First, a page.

TAIPEI - Taiwan News — An opinion column in the Korea Herald has warned that South Korea's recent urea crisis is just a “trailer” to the upcoming full-length “real movie” as China starts meting out further supply chain pain.
The report suspects the EV battery industry will be the next victim and that a “weaponization of metals” like lithium and manganese will cripple South Korean manufacturers.
Analysts cited by Korea Herald say the country’s biggest EV manufacturers are all overly reliant on China for supplies.
“Depending on how strongly Beijing weaponizes those metals, Korean battery firms’ dominance in the global market can fade rapidly,” Kim Hyun-so said.
China is tightening its grip on supplies and forming anti-competitive cabals to further consolidate its stranglehold on the minerals. In October 2021, for instance, a state-backed initiative named the “Manganese Innovation Alliance” brought dozens of Chinese suppliers under one roof and the price of the element has soared since.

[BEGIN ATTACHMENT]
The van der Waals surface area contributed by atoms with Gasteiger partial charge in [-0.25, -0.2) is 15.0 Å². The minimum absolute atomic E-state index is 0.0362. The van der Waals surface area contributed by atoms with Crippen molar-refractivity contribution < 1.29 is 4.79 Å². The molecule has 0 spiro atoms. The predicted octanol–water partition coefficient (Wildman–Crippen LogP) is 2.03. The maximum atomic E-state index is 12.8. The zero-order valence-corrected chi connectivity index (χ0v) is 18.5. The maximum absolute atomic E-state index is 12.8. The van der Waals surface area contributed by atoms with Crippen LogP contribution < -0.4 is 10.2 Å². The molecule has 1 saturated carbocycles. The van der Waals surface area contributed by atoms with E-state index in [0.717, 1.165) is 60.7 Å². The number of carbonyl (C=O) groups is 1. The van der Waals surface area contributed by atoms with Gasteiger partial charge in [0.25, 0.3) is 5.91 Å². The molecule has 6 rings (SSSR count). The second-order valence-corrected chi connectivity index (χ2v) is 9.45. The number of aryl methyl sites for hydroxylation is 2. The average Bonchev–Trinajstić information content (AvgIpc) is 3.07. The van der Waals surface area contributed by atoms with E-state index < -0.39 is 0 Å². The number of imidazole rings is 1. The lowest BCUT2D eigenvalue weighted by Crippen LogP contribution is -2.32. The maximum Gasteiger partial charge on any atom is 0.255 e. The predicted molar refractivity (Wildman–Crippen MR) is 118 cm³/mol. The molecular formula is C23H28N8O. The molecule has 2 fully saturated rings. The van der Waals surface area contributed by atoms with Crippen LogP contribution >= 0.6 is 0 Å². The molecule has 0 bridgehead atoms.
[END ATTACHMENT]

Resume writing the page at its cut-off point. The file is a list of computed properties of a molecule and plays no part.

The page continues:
The same is likely to happen to rare earth metals next. In September this year, Chinese authorities announced they would merge three domestic producers into a single gargantuan state-owned enterprise.
“China’s overwhelming dominance over key metal resources is a ticking time bomb that can always explode,” Kim said.
Taiwan’s government is also worried about the knock-on effects of China’s stranglehold on these resources. On Tuesday (Nov. 30) Taiwan’s Ministry of National Defense (MND) admitted Taiwan's anti-aircraft mobile missile launchers would be quite useless if they did not have a stable supply of urea, which acts as a catalyst conversion agent.
Analysts predict the shift toward renewable energy will cause demand for these metals China dominates to explode, giving Beijing greater economic leverage. China will likely cement its position into the future with further investment forays into Africa while also probing new projects in neighboring Afghanistan.